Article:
Today I finished the last big chunk of work before I head off for Christmas vacation. There’s still plenty of follow-up – cleaning out of email, filing of papers, planning for January – mostly mundane tasks that will keep me dully busy for the rest of the week.
But for the first time in over four months, I feel like I have time to breathe. I can still see plenty of bumpy stretches ahead in 2011, but I expect that my immediate day-to-day work life will settle back into its familiar if slightly unsettling routine once I return after the holidays and have sorted through the new supply of email that is my daily destiny.
This gift of down time, coming at the commencement of a new year, turns my thoughts to the question of what happens next. I’ve never been the type to read the last page of the book first, but when it comes to my life, I’ve always wanted to jump ahead – to know how the chapter, if not the story, ends. But after 50-plus years on planet Earth, I finally understand that life unfolds at its own pace, in its own way. The route often shifts unexpectedly, but none of us can change our ultimate destination.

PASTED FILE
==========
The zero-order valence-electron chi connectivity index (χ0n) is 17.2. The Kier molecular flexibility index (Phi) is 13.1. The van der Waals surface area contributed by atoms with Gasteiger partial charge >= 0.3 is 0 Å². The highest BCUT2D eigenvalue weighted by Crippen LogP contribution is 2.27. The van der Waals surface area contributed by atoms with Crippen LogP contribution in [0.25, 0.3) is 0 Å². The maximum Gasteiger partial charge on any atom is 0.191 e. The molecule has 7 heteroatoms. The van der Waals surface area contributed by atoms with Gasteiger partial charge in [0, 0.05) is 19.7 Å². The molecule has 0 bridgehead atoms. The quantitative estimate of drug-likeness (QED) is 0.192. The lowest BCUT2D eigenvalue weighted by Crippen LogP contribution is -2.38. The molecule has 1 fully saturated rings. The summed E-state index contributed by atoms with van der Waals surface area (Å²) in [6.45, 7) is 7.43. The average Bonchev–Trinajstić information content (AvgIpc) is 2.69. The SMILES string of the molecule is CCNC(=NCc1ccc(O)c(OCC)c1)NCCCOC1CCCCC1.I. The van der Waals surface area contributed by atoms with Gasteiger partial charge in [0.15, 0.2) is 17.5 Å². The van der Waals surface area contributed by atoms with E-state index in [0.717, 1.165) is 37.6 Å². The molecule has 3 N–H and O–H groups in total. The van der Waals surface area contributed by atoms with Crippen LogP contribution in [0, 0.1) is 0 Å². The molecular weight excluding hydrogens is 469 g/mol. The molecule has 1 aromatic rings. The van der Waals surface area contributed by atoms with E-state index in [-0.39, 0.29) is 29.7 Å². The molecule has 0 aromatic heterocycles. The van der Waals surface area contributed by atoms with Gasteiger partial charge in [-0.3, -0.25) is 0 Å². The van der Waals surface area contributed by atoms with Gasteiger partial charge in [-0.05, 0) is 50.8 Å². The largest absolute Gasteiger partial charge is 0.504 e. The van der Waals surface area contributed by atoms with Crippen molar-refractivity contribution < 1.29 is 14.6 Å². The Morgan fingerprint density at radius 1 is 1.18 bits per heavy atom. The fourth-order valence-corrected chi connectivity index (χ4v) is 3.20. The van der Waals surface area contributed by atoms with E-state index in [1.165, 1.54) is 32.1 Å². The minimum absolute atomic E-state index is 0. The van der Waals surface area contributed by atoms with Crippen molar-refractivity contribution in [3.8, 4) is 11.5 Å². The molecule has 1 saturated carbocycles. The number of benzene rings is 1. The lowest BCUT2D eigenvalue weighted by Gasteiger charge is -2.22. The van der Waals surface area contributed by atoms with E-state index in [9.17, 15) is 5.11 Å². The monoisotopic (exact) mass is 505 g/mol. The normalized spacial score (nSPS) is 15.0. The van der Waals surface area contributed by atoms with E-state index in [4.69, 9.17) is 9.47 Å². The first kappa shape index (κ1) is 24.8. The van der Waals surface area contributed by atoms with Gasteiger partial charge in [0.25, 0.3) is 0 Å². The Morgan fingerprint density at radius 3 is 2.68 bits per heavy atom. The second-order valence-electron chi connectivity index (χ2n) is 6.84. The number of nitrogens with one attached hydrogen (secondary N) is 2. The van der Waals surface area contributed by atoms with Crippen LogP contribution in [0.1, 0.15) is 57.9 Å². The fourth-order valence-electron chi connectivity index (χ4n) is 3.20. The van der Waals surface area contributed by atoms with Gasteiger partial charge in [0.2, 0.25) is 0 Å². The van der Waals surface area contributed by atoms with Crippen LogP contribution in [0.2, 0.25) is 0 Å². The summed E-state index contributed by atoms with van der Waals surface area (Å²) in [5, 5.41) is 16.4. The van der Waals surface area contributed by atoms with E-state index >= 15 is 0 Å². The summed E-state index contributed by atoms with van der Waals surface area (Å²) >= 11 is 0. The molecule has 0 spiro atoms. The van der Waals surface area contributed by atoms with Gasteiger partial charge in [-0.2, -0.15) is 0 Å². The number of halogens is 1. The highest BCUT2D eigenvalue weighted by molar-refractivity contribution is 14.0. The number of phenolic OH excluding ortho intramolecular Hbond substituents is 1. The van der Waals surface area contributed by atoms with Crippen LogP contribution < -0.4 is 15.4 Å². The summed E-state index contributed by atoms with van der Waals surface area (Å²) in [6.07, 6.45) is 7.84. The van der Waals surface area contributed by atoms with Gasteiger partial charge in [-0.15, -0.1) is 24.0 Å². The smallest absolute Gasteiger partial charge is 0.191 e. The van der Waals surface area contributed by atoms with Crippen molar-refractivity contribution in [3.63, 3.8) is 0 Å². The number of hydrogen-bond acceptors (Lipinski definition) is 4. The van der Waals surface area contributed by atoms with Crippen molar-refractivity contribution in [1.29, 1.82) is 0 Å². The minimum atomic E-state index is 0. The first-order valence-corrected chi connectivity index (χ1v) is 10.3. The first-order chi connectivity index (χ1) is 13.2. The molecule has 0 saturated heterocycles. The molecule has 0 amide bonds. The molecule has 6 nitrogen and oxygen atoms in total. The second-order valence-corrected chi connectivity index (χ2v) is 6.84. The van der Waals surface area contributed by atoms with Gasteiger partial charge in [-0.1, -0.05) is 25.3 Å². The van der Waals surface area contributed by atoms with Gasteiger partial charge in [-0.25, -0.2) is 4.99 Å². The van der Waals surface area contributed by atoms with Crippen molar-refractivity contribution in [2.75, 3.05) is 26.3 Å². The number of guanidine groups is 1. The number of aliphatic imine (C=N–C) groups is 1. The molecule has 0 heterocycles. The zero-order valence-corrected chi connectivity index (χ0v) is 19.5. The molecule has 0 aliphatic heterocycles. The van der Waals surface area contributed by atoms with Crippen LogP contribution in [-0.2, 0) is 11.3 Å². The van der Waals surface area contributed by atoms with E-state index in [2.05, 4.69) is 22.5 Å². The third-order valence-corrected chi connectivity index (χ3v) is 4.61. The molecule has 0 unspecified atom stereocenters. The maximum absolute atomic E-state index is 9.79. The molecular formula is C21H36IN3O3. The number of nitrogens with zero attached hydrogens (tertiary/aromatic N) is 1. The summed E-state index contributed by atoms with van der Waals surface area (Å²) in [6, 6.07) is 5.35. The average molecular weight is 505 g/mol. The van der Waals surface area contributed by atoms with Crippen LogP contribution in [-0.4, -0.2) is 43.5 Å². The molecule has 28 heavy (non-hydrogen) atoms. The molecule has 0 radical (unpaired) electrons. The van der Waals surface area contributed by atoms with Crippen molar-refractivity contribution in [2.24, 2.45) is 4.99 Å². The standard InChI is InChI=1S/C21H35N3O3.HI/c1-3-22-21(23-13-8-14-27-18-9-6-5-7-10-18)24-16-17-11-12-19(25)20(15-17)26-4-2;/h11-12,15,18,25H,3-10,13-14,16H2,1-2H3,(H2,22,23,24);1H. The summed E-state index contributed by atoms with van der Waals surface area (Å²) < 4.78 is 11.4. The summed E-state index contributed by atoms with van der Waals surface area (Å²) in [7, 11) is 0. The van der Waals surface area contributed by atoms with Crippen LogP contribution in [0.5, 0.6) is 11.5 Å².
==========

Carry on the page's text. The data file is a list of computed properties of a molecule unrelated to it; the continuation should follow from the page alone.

Life is a mystery: great and terrible, small and precious. Too often we focus solely on the goal and ignore the magic that awaits us on the journey. Arriving here again at year’s end, I could make my usual resolutions: get in shape, save money, write my book, entertain more often.
Instead, I think I might resolve to enjoy the wildflowers on the side of the road and be less concerned with harvesting a crop. What will grow in that field, I wonder, if whatever lies waiting deep in the soil is allowed to sprout on its own, undisturbed by the tiller and the seed, the hoe and the farmer? What would I harvest if I watched for miracles instead of trying to create them?